Maria Gabriela Meirelles, Speaker at Climate Change Conferences
University of the Azores, Portugal
Title : Climate change: The impact of rising temperatures on the reduction of global yield of the main cereal crops.


There are many ways in which climate change can impact food security and therefore human health. Our climate is changing and, given the levels of greenhouse gases already present in our atmosphere, these potentiate extreme weather events, with social, economic and ecological consequences. Increasingly higher global average temperatures are likely, if drastic changes in greenhouse gas emissions are not registered, through a wide range of policies to be adopted. Over the last half century, the direct impact of climate change has manifested itself in the decrease in crop yields of cereal crops (corn, wheat, rice and soybeans). According to the United Nations, currently, one in every nine people in the world is undernourished, making a total of 815 million of people. If no measures are taken, the forecast is that this number will reach two billion people in 2050. Soil protection and restoration are therefore important for food security, climate change mitigation and biodiversity conservation. This includes sustainable agriculture practices, such as the use of low-carbon agricultural practices and the recovery of degraded areas. Soil biodiversity and sustainable soil management are preconditions for attaining Sustainable Development Goals (SDGs). Food production through sustainable agriculture are preconditions for attain some of the Sustainable Development Goals (SDGs). These are: Goal 1 - No Poverty, Goal 2 - Zero Hunger, Goal 5 - Gender Equality, Goal 6 - Clean Water and Sanitation, Goal 10 - Reduced Inequalities, Goal 12 - Responsible Consumption and Production, Goal 14 - Life Below Water and Goal 15 - Life on Land.

In this study we use the En-Roads simulator, which is a simulation model that explores how to deal with global energy and climate challenges through political, technological and social changes. It lets you create scenarios that focus on how changes in taxes, subsidies, economic growth, energy efficiency, technological innovation, carbon prices, fuel mixes, and other factors will change global carbon emissions and temperature. Considering current data, the simulator predicts a temperature increase of 3.6°C by the year 2100. A concentration of greenhouse gases that will be around 907.86 ppm, with 712.6 ppm of CO2. The projected temperature increase has negative consequences on cereal production. Showing a 21% decrease in corn harvest yield, 17% for wheat, 9% for rice and soybeans.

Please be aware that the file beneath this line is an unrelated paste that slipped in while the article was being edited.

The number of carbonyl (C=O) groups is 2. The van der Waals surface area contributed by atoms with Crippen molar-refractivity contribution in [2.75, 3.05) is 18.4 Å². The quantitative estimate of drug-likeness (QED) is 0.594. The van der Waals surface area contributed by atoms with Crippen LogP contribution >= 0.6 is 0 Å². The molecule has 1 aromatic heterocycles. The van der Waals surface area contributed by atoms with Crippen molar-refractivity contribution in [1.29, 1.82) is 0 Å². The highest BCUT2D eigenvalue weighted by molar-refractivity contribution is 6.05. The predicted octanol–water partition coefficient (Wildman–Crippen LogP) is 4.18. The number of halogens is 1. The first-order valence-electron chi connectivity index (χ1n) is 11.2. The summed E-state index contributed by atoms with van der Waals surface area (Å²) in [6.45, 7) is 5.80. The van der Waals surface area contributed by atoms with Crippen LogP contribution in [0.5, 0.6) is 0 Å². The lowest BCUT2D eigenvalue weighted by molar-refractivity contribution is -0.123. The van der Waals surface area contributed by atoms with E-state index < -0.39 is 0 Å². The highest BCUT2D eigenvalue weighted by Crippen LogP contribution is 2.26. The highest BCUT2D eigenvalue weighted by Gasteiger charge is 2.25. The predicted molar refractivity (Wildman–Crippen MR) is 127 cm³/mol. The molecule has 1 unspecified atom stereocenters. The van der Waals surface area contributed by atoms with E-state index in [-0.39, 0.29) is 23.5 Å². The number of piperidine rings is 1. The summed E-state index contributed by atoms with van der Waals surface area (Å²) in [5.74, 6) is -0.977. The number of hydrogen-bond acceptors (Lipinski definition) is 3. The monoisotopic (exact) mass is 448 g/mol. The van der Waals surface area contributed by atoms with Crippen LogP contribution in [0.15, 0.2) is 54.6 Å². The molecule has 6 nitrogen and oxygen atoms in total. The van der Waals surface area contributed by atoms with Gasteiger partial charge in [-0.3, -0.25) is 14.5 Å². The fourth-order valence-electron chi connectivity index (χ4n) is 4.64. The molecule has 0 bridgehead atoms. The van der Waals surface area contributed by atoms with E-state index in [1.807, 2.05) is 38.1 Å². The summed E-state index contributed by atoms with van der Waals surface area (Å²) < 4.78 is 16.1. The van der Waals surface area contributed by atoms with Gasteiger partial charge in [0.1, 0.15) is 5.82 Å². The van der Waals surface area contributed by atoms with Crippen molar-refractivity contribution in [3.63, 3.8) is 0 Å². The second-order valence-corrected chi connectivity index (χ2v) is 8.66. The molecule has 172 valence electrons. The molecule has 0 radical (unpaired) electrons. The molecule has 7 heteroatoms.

Considering in 2100 a world population of around 11.8 billion people, a growth of the world economy around 2.5% per year and introducing public policies in terms of energy supply, transport, buildings and industry and of land use, the simulator predicts a warming of 1.5°C by 2100, using the pre-industrial era as a reference. For such a scenario to be feasible, the supply of energy will have to take place using renewable alternatives. To discourage the use of fossil fuels, the price of carbon in 2100 should be around 250 $/ton CO2. Taking 2021 as a reference, there must be a 50% reduction in the use of oil and 85% in the use of coal, while energy efficiency in transport should grow by 4.9%/year, so that by 2100 all vehicles were electric. In buildings and industry, energy efficiency must grow by 5%/year and electrification by 100%. Regarding greenhouse gas emissions from the soil, it is necessary to reduce deforestation by 10%/year and reduce CH4 emissions by 60%. In industry, it is the emission of fluorinated gases that will have to be reduced by 60% by the end of the century. This simulation also took into account the removal of existing carbon in the atmosphere through afforestation (planting 98% of the land reserved for this use) and the removal of 30% using technologies for this purpose. Against this backdrop, projections indicate a 6% decrease in corn harvest yields, 4% for wheat, 2% for rice and soybeans.

Food security is associated with global political strategies, including the United Nations SDGs and compliance with the Paris Agreement, contributing to a lower impact on cereal production.

Audience Take Away   

  • Understand how the Sustainable Development Goals can contribute to food security.
  • Through the simulation of scenarios using the En-Roads simulation model.
  • Participate in political, technological and social decisions about global challenges.
  • ???????Allow each citizen to rethink their lifestyle.         
  • ???????Yes, they can create scenarios and obtain future climate projections, using the En-Roads simulation model.
  • ???????This provide a practical solution to a problem that could simplify or make a designer’s job more efficient
  • It improve the accuracy of a design, or provide new information to assist in a design problem.


Maria Gabriela Meirelles has a Diploma in Physics from the State University of Rio de Janeiro, Brasil in 1992, a Geophysics Master in the field of Meteorology from University of Lisbon (Faculty of Sciences), Portugal in 1997 and got her PhD in Physics from the Azores University (UAC), Portugal in 2009, in the field of Geophysical Sciences. Her teaching activities include topics on meteorology/atmosphere/climatology, general physics, physics for biology and geophysics, among others, for under graduate and master studies. She has participated in several scientific conferences and she has published several research articles and book chapters.